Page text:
ERIC Number: ED223997
Record Type: Non-Journal
Publication Date: 1982
Reference Count: N/A
An Investigation of the Effects of Explicit Criterial-Task Knowledge on the Studying Behaviors of Older, Proficient Readers. [Instructional Research Laboratory Technical Paper].
To provide a test of the notion that criterial task knowledge facilitates learning and, consequently, performance in studying, a study examined the effects of an explicit prereading task directive and an explicit postreading criterion on the studying behaviors of 40 college undergraduates. After presentation of a prereading task directive prepared in two forms (with and without an explicit statement of question-relevant information), the subjects studied a 4,000 word article on the life of an Irish farmer and completed one of two forms of a question-answering task. Noncriterion task subjects were asked only to list the farmer's hardships and improvements, while subjects in the postreading criterion treatment group were told to list eight hardships and eight improvements. Subjects were also asked to indicate the strategies they employed to learn the material and were given the option of redoing selected questions. The results indicated strong, empirical support for the notion that the more explicit the knowledge of performance expectations, the greater the learner's ability to meet those expectations. The effect for the prereading directive was evident in the large number of directed students who chose to redo selected questions. Finally, those subjects who used more meaning-oriented than text-explicit strategies significantly outperformed others on the question answering task. (FL)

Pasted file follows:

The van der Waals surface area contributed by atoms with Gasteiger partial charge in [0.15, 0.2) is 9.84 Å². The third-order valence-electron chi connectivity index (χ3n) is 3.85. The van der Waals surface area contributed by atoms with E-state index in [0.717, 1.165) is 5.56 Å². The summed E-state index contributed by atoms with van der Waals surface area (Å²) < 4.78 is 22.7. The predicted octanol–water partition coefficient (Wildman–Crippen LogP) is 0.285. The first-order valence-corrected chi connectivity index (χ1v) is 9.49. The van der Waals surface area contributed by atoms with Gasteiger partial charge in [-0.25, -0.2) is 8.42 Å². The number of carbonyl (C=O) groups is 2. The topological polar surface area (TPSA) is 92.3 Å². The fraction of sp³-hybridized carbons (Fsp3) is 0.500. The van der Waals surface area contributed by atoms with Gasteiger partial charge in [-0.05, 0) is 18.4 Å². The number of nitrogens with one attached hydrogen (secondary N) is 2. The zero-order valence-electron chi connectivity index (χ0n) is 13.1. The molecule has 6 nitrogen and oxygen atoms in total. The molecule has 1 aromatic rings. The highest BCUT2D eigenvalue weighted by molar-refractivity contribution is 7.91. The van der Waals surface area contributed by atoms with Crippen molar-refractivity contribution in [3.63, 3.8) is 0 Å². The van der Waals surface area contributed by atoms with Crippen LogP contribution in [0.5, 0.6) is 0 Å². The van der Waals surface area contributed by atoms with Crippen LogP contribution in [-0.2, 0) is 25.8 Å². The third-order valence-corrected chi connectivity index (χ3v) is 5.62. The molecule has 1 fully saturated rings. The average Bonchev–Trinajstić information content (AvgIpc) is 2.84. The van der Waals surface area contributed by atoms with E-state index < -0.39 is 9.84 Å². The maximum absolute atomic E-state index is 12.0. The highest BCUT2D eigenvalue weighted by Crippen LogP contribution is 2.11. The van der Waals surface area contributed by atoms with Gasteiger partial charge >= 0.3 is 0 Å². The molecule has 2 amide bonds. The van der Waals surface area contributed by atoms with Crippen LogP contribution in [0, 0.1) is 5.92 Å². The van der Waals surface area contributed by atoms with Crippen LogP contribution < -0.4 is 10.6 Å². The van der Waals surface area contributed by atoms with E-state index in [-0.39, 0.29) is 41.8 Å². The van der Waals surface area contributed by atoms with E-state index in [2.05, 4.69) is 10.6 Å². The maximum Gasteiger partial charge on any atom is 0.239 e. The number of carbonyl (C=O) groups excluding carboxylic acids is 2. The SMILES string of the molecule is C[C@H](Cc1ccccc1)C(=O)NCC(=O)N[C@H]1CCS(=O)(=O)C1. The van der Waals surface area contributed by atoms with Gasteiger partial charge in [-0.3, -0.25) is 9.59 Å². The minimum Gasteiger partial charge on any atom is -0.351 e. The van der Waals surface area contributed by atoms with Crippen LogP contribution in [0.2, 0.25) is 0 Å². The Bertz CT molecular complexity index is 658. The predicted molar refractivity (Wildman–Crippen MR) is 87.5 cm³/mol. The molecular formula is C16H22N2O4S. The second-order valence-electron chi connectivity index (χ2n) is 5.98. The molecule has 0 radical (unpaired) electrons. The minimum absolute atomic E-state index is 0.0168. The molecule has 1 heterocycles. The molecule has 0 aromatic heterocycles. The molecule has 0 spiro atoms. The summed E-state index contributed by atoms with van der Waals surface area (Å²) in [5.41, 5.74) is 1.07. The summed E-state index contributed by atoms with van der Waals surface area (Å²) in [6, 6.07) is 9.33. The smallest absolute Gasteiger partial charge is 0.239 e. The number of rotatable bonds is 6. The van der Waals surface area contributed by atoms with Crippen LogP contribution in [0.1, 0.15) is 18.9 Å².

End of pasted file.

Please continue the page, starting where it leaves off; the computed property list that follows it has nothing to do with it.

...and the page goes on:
Publication Type: Reports - Research
Education Level: N/A
Authoring Institution: Texas A and M Univ., College Station. Instructional Research Lab.